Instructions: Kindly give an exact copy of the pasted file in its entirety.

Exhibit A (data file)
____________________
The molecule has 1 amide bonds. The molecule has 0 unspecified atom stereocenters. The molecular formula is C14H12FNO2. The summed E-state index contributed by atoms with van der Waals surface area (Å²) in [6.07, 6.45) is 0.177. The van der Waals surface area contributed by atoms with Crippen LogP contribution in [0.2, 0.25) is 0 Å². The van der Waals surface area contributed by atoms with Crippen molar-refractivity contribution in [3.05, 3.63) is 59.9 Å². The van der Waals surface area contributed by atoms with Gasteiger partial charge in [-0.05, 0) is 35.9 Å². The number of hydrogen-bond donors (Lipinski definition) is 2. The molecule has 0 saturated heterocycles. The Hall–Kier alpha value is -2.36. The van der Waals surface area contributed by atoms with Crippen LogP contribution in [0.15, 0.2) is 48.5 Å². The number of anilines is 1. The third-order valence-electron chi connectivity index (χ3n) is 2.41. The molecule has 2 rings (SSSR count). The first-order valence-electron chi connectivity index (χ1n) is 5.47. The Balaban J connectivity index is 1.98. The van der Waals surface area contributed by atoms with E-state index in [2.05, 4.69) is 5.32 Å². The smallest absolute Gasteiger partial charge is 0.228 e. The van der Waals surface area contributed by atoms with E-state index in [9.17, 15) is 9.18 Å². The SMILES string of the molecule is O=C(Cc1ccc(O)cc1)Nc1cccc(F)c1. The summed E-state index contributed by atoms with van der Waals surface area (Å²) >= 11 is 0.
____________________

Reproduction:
The molecule has 1 amide bonds. The molecule has 0 unspecified atom stereocenters. The molecular formula is C14H12FNO2. The summed E-state index contributed by atoms with van der Waals surface area (Å²) in [6.07, 6.45) is 0.177. The van der Waals surface area contributed by atoms with Crippen LogP contribution in [0.2, 0.25) is 0 Å². The van der Waals surface area contributed by atoms with Crippen molar-refractivity contribution in [3.05, 3.63) is 59.9 Å². The van der Waals surface area contributed by atoms with Gasteiger partial charge in [-0.05, 0) is 35.9 Å². The number of hydrogen-bond donors (Lipinski definition) is 2. The molecule has 0 saturated heterocycles. The Hall–Kier alpha value is -2.36. The van der Waals surface area contributed by atoms with Crippen LogP contribution in [0.15, 0.2) is 48.5 Å². The number of anilines is 1. The third-order valence-electron chi connectivity index (χ3n) is 2.41. The molecule has 2 rings (SSSR count). The first-order valence-electron chi connectivity index (χ1n) is 5.47. The Balaban J connectivity index is 1.98. The van der Waals surface area contributed by atoms with E-state index in [2.05, 4.69) is 5.32 Å². The smallest absolute Gasteiger partial charge is 0.228 e. The van der Waals surface area contributed by atoms with E-state index in [9.17, 15) is 9.18 Å². The SMILES string of the molecule is O=C(Cc1ccc(O)cc1)Nc1cccc(F)c1. The summed E-state index contributed by atoms with van der Waals surface area (Å²) >= 11 is 0.